How’s this for an edible arrangement?
I received several emails and comments on my blog post about Edible Arrangements, which just goes to show there are people out there just as bewildered as I am at some of the things we do to food. One person took me literally and sent me an email telling me exactly who does order these things: “Advertising agencies,” she wrote. And I thought? Really? What do these agencies advertise? I have a lot of friends in advertising and they have some of the most exacting, progressive taste of anyone I know. My niece told me she has a friend who loves these fruity scultptures. Still, the comment that struck me as particularly interesting was one where the commenter defended the arrangements—and he actually worked there. “… the store is not what you expect at all,” he wrote. And then proceeded to describe an operation that is very much what I would expect. “They have special machines to cut the fruit and everyone “touching” [his quotes] the fruit is using gloves and wearing hairnets. They took cleanliness very seriously, and the fruit was very fresh and made that day.”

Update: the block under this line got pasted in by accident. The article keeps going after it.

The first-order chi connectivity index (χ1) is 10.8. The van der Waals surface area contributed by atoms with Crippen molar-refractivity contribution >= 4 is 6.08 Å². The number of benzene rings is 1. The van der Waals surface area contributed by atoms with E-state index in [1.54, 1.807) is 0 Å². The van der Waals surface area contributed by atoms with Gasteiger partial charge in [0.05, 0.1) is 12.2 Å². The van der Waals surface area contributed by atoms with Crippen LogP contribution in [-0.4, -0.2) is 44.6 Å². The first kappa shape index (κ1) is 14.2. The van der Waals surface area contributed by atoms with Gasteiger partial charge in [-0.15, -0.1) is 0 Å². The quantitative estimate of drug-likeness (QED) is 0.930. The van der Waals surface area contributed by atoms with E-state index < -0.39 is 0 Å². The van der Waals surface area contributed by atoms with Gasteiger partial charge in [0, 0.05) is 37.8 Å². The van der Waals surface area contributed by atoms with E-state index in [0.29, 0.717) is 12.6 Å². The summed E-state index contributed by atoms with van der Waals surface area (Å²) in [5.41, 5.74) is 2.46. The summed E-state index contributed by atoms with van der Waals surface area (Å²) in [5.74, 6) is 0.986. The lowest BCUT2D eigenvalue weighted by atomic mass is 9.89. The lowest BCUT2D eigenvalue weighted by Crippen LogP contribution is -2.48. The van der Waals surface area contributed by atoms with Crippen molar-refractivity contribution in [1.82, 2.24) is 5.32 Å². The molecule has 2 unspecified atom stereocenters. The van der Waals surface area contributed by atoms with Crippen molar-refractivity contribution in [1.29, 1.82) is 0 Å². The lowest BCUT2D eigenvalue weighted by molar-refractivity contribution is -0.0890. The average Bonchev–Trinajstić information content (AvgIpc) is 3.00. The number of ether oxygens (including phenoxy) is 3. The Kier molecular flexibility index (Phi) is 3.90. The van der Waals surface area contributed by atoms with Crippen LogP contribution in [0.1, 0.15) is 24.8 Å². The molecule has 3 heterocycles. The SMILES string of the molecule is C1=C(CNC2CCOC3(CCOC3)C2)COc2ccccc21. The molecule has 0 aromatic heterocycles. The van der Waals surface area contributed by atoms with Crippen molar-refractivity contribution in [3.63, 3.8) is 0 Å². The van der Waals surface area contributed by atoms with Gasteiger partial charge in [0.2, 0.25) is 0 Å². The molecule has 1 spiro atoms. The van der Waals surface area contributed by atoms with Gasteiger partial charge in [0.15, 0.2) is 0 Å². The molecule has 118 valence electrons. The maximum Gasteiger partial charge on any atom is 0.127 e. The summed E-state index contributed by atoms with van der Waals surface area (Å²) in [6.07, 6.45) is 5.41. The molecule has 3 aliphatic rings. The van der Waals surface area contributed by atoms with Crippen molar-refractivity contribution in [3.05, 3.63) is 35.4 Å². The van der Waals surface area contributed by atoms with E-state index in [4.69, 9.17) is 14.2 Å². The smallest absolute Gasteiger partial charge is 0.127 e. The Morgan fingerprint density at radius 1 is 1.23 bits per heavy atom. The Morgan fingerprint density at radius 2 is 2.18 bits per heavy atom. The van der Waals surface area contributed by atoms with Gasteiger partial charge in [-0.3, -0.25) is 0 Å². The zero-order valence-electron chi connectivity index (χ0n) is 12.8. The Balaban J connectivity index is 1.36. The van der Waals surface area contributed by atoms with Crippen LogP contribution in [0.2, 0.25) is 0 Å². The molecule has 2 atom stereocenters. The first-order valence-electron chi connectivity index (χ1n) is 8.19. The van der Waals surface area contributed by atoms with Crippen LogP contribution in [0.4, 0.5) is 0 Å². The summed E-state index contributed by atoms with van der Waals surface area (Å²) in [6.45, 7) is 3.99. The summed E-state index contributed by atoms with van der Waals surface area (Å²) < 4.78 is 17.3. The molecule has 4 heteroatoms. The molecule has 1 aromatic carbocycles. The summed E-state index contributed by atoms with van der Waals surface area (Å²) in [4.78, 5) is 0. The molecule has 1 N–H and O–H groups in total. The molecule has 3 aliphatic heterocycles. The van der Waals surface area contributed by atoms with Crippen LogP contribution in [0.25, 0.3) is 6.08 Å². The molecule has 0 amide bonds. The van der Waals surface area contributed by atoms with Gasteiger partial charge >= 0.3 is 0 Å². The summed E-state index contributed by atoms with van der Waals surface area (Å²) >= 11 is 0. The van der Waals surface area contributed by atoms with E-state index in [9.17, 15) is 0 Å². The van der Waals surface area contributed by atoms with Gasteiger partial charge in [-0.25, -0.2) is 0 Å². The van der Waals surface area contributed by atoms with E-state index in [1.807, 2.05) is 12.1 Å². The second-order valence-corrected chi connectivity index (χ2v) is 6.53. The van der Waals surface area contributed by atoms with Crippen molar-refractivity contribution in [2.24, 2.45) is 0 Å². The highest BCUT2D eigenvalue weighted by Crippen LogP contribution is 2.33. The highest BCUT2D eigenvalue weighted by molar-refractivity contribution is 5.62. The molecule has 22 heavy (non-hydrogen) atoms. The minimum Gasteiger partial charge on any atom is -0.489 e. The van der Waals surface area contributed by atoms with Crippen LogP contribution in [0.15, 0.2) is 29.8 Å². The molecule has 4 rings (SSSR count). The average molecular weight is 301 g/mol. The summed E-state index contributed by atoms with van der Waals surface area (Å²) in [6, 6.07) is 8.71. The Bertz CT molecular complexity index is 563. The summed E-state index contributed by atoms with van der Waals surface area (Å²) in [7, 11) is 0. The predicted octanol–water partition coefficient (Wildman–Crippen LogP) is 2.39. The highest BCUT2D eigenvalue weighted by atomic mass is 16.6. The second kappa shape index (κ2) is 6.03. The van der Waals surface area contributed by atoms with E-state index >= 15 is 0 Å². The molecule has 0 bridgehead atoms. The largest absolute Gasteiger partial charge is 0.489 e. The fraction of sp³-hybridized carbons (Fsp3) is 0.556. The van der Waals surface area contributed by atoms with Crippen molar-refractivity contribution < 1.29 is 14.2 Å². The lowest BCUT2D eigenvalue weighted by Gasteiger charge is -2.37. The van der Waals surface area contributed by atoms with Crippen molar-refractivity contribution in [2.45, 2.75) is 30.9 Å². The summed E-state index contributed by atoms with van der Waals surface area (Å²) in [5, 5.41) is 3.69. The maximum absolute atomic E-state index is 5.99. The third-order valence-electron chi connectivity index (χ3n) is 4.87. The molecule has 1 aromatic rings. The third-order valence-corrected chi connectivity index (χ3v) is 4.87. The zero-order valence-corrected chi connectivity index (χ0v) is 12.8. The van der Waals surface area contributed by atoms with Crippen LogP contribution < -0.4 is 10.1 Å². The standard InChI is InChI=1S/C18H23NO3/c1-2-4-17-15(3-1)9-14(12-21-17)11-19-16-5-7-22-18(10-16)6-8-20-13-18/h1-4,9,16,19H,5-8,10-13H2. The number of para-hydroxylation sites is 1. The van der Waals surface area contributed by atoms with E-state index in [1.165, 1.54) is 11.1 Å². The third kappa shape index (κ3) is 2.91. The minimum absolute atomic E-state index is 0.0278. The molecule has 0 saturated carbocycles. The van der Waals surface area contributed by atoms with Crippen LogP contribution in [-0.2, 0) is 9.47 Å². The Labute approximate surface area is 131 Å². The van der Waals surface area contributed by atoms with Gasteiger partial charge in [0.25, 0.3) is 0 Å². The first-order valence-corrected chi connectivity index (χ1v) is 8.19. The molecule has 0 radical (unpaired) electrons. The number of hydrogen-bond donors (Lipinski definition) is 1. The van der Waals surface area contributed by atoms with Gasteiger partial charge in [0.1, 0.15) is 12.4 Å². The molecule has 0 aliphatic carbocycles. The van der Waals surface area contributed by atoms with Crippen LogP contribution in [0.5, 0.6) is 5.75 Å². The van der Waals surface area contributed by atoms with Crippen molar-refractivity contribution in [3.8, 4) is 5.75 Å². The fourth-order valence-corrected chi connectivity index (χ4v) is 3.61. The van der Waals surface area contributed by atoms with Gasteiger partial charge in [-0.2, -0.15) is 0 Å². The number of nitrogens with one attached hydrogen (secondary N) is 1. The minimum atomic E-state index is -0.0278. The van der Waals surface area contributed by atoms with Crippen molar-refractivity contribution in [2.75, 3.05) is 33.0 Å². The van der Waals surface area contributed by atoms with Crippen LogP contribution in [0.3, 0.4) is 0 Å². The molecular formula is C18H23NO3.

Um…. made? Fruit is not made. Fruit, I should remind him, is grown. A pesky slip, I know, but I believe it is a telling one. I guess I should be reassured to know that the place is serious about cleanliness, but doesn’t this sound remarkably like the description of a room in which surgery is performed? Or a factory? Can we please pause for a moment to remember that this is food? Fruit no less, a word so laden with the manifestation of possibility and promise that it has been coopted by the English language to mean such? As in: the fruits of our labor. A fruitful investigation. That it comes from the ground? And that it is actually more beautiful in its natural, God-given form than carved into something it is not? Have you ever seen a bowl of tangerines? A bunch of grapes? A platter of figs… They are so pretty, they’re like a miracle. This and I don’t even believe in God. But I don’t need to go there, do I?